What’s Wrong with My Herbs: Growing Basil Tips

Want to learn how to plant basil? Check out these basic growing basil tips to ensure your plant will flourish indoors and out.

| April/May 2012

  • Basil and tomatoes planted together are said to provide each other with insect protection and vigor, according to folk wisdom.
    Photo by Catherine Murray
  • Grasshoppers and beetles are known to take a big bite or two out of basil. Did you think you were the only one to like this herb?
    Photo by magicinfoto

Q. As someone who is new to herbs, I would like to start growing basil in my garden with little to no basil casualties. Do you have any growing basil tips for me?

A. Select a warm, well-lit site. If you’re an experienced vegetable gardener, but new to herbs, plant your basil along with your other vegetables. Basil and tomatoes planted together are said to provide each other with insect protection and vigor, according to folk wisdom.

Loosen the soil by spading at least eight inches deep. Unless you have already grown vegetables or flowers there successfully, a soil test is a good idea; local soil conditions are so variable and their treatment so specific that blanket statements can be misleading. Your county’s Cooperative Extension agent can arrange for a soil test and advise you on the additives that will work in your soil.

You can start basil from seed in the house at any time, but wait until air temperatures and the ground are warm before sowing outside. Sow the seed 1/4-inch-deep in prepared potting mix (inside) or soil (outside). Firm the planting medium over the seeds and water gently. Seedlings will be up in three to five days if the temperature is warm. Indoors, keep the seedlings in good light (fluorescent tubes are fine, especially if sunlight is limited); transplant to larger pots when roots fill their original container.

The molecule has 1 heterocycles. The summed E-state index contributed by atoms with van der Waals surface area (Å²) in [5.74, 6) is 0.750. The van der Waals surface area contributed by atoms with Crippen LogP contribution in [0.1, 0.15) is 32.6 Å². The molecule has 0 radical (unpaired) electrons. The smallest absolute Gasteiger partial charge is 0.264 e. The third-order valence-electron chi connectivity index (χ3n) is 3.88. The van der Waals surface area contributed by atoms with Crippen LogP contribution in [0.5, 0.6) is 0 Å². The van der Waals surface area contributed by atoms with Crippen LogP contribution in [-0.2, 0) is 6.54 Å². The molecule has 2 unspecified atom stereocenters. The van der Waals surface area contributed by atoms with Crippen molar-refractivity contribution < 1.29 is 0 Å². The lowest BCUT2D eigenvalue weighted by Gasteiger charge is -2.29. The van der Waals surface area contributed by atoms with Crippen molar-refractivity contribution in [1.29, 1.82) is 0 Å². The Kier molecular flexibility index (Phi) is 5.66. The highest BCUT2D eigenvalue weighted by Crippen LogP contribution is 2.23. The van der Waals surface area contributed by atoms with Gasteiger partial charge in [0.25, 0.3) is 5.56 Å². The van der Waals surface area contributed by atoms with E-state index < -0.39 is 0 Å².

After the danger of frost is past—about the time you’d plant tomatoes—you can harden off your indoor basil plants (accustom them to outside conditions by leaving the pots outside for increasingly longer periods), and transplant them to your prepared basil bed. If you buy basil plants at a garden center, don’t neglect the hardening-off step. Greenhouse-grown plants are likely to have been plenty pampered.

After hardening off, it’s time to settle your basil plants in the prepared soil of your basil bed. Gently loosen the root ball, place it in a planting hole three times the size of the root ball (a little deeper than the plants were in the pot), and water well. Gently fill the holes and press lightly to avoid leaving air pockets. Now, prune the tops, leaving a few sets of leaves on the remaining stem, and eat them! In a few weeks, you will be able to harvest again. You can start harvesting basil from the plants you started indoors when there are three or four pairs of true leaves above the first, or seed, leaves. Leave at least one pair of true leaves on the stalk to stimulate the plant to produce two new stalks at that point. With care and regular cutting, the garden harvest continues until frost.



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